If you didn’t know better, you’d think this was all great: lots of competitors lowering the price bar and fighting to improve themselves while the invisible hand of the market does its thing. The problem is, economists know that invisible hands cannot protect against stupidity if everyone is acting stupid. That’s what causes a “race to the bottom,” where nobody wins.
Here’s what I’ve been seeing in cloud consulting projects over the last couple of years:
- Clients are shopping for project price, not business value. There is too little emphasis on trust and too much emphasis on micromanagement. This is bad for everyone, no matter how much you believe in bean-counting.
- The win rates on project bids have gone down. This means all the vendors are scrambling to churn out more proposals without time for due diligence. As the selling cost of each project has risen, the opportunities for real innovation during the project have gone down. This means more cookie-cutter solutions that result in lower user satisfaction.
- Consultants’ sales reps are way too eager to say, “yes we can,” even when the client doesn’t really know what they need and the technology is not known for certain to be capable of the task. The sales rep makes the sale, and only as the project gets underway (typically around the end of discovery) do the impossibilities surface. I am aware of several multi-million dollar projects whose budgets were less than a third of what was required once the discovery scoping was done. There are a few other projects where “discovery” was still underway after UAT. Consequently, project managers on both sides of the table will go through some very painful negotiations, with huge change orders (or cancellations, or law suits) forthcoming.
- Clients are too willing to use overseas resources without the needed oversight. As I wrote here, one of the critical enemies of projects is distance … and overseas resources are not just physically far away: They can also be distant in time-zone, language and business culture. The assumptions they make about how your business works, what your users value and how you manage projects can lead to enormous problems that don’t become obvious until late in the project. Even if your consultant manages all this, you should still be on alert.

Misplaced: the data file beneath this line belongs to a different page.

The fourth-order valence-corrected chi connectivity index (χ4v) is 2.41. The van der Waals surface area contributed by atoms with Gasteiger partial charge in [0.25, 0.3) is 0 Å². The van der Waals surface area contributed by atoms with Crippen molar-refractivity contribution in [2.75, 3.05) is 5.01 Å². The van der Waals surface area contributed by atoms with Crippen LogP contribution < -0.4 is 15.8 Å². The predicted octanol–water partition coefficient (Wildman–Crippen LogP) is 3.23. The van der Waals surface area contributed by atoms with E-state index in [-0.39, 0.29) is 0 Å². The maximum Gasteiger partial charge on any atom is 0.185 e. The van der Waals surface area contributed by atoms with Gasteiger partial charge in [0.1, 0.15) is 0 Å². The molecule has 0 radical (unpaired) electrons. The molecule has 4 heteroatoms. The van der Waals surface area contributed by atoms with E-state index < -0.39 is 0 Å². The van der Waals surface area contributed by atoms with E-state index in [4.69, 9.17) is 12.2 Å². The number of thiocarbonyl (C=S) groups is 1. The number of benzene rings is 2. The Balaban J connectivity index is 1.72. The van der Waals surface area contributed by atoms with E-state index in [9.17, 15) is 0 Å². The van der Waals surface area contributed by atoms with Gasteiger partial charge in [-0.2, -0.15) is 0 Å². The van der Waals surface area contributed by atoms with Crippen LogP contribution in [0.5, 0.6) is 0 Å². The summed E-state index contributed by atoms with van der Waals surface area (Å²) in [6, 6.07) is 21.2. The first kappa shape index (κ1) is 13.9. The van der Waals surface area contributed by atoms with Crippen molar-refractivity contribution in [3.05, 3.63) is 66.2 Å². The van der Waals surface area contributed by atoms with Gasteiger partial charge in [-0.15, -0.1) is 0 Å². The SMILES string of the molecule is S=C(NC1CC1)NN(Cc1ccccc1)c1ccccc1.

- Emptor has been caveated. Now what?
If there’s one common thread through all these issues, it’s time. Take your time in the pre-project homework and be thorough in vendor selection.
If you’re going waterfall, write a real spec and expect to spend some money on consultants’ discovery and analysis before the project begins. If you’re going agile, make sure that you really are. Executives need to sign off in blood that the project team has full authority to reset scope and priorities with each sprint. With either waterfall or agile, check references thoroughly and use questions like these to screen consultants.
The final use of time is to build trust. This is the backbone of a successful project. If either you or the consultant can only trust the other party to take shortcuts and make beggar-thy-neighbor decisions, you’ve got the wrong relationship and should cut it off as early in the project as possible.
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This article was written by David Taber from CIO and was legally licensed through the NewsCred publisher network.